Welcome back, Screamers and Screamettes. This the third in ANTSS's special anniversary series looking at the primordial beginnings of fright flicks.
Today's soundless screamer is 1926's The Bells. Produced by the long defunct Chadwick Pictures Corporation (the company that produced the first adaptation of Wizard of Oz back in 1925) and helmed by silent film actor turned director James Young, this melodramatic suspense flick stars Lionel Barrymore – great uncle of Drew and member of the famed and infamous Barrymore clan – and features, in a small but noteworthy part, Boris Karloff. It was Karloff's 31st film in a career of more than 200 film roles – almost 40 films before Frankenstein – people cranked 'em out back then.
This whole thing starts a little soap opera-like, so those who have trouble keeping up might want to bust out a not pad or something.
Barrymore plays Mathais, a tavern and mill owner in a small European mountain near the base of what the title cards inform us is Mount Snowtop. I think that's near Running Water River just a-ways down Supports Traffic Road. Mathias is a nice enough guy. He likes to be liked by the townsfolk and he's hoping to be appointed Burgomaster. That's Austrian for "Master of the Burgo," or "mayor." To ensure he's got the popular support, he quick to extend credit and always ready to float tavern regulars a few free drinks. This drives his penny pinching wife and his father-in-law, the manager of Mathias's mill operation, crazy. It has also driven Mathias's family in debt. The man who holds Mathias's markers is Frantz, the village a-hole played to thuggish perfection by the unlikely named Gustav von Seyffertitz (a silent era character actor who you might recognize from Son of Frankenstein and Mr. Deeds Goes to Town). Frantz, being the village a-hole, let's Mathais know that he'll forget the debt if Mathais will arrange a marriage betwixt Frantz and Mathais's lovely daughter, the cutie-patootie Annette. But Annette's already got her heart set Christian, the new sheriff (or gendarme, as the Europeans like to call their new sheriffs) in town.
The domestic story takes shape over the first half hour or flick or so, then we come to our first set piece: the Carnival. The town throws a big party and Mathais, eager to take his mind off his worries, joins the partying crowd. There, among the various tent shows, is Boris Karloff as "The Mesmerist" – in costume and performance a clear lift from Caligari, the mad doctor of Cabinet of fame. After performing a few tricks, the Mesmerist offers to hypnotize Mathias, telling the audience that, once hypnotized, good men tell of their good deeds and bad men confess their crimes. Mathias is not down with that, so he breezes on to the fortune-teller's tent. Though that goes all pear shaped on Mathais when, on viewing his palm, the fortune-teller recoils in horror, refuses to tell him what's in his future, and refunds his money. Mathias should have known the moment a carny gave him his money back, that something was very amiss.
Jump to Christmas: Mathias, increasingly in debt, throws a party for the tavern regulars. At this party, Christian the cop proposes to Annette and there is much marry-making. Into this boisterous Christmas party wanders a traveling Jewish merchant who is looking to spend a few minutes out of the brutal storm raging outside. Mathais welcomes him in and, eventually, they end up the last men standing of the party. Several sheets to the wind, Mathias learns that the merchant is wearing a money belt full of gold. Shortly after the merchant leaves, the drunk and debt-ridden Mathias bundles up, grabs an axe, takes a shortcut to incept the merchant, and kills him for his gold.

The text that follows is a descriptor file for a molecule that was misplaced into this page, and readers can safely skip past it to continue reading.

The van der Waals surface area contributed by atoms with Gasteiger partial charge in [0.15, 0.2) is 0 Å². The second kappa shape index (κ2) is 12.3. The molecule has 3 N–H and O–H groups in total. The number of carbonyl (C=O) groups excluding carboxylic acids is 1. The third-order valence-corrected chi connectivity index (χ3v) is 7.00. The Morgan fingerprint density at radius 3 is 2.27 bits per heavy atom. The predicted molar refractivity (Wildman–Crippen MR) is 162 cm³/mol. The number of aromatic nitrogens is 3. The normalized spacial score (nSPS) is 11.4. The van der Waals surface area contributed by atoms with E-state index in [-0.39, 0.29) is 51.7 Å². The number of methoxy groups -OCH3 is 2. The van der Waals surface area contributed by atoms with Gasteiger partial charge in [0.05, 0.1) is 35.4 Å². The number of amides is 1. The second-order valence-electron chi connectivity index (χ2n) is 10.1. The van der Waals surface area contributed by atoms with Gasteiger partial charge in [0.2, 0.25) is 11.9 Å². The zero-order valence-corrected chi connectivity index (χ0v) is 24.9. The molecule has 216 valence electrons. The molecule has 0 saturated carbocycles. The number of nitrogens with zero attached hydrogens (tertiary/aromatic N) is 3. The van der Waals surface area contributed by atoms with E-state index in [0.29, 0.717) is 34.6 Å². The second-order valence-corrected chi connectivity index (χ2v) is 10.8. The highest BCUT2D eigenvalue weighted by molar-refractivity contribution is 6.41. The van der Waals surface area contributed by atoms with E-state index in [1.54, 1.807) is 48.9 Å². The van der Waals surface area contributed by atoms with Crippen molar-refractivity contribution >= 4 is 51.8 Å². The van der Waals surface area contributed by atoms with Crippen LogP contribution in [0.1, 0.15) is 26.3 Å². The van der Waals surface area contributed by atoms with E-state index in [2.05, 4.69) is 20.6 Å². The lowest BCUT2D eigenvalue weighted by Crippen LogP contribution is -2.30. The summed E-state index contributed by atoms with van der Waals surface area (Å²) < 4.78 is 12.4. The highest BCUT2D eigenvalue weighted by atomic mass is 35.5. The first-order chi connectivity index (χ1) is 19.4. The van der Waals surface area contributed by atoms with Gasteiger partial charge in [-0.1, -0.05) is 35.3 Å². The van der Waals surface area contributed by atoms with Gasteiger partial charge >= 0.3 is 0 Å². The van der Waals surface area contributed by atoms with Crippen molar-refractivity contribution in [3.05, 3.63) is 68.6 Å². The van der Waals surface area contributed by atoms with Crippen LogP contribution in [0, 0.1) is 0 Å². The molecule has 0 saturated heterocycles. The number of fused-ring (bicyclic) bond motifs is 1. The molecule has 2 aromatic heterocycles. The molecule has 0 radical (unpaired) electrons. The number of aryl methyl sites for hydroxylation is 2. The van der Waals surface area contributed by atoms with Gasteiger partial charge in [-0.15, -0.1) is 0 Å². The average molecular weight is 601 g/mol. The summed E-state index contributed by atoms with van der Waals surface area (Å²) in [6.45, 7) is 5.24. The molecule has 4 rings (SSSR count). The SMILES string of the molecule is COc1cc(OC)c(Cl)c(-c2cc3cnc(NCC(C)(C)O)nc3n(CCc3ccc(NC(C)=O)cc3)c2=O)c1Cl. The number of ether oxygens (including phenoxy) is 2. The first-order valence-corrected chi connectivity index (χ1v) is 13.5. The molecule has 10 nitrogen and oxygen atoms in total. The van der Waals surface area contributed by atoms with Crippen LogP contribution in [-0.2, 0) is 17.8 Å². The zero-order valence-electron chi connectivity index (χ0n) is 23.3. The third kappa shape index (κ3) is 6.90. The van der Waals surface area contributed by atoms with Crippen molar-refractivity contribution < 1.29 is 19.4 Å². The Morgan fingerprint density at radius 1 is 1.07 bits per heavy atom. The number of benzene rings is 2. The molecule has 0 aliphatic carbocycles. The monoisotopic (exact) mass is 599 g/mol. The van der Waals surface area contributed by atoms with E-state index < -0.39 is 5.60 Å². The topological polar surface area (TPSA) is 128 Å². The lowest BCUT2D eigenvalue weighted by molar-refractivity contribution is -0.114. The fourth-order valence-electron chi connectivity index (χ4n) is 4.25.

Mathias ends up passing his sudden windfall of an inheritance from a rich uncle and pays of Frantz. But his problems are far from over. He is soon haunted, literally, by what he's done. As he was giving the merchant the business end of his axe, the merchant shook the bell-bearing reins of his horse. That sound haunts Mathias, like the heartbeat in Poe's Tell-Tale Heart. He's also haunted by visions of his victim, sulking around like a Hebraic Banquo whenever company shows up. To add to these worrisome events, the merchants brother shows up looking for the murderer – and he's brought the Mesmerist with him!
As much a domestic melodrama as it is a ghost tale, The Bells is effective entertainment if not always creepy. The exception to this being Karloff, who actually makes a better Caligari as a rip-off than the original did. This is a very minor role but Karloff fans will want to check it out. The style of filmmaking is interesting. The film makes numerous nods to German Expressionism, all while assimilating it into the effective and non-intrusive film narrative film vocabulary that is identified as American and is so universal that we tend not to think of it as an expression of artistic talent and intent. This is a solid flick on its own and a special treat for those who want to see early Karloff at work.
As an aside, the Image disc twins this flick with the French short film The Crazy Ray, an early sci-fi film about a group of air-travelers who arrive in Paris only to find everybody is frozen except them. This short has some amazing shots – especially of the group wandering through a deserted 1920s Paris. Some of the plot devices are contrived, but several scenes pack an uncanny punch. If you end up checking out The Bells, do yourself the favor and take a peek at the The Crazy Ray too.
NB: The disc cover makes the claim that the flick was inspired by a Poe poem. As far as I can tell, this is untrue. The film is an adaptation of a stage play, which was actually made into a movie several times during the silent era. Several Poe works did get turned into silent films – "The Fall off the House of Usher," "The Cask of Amontillado," "William Wilson" – but this is not one of them.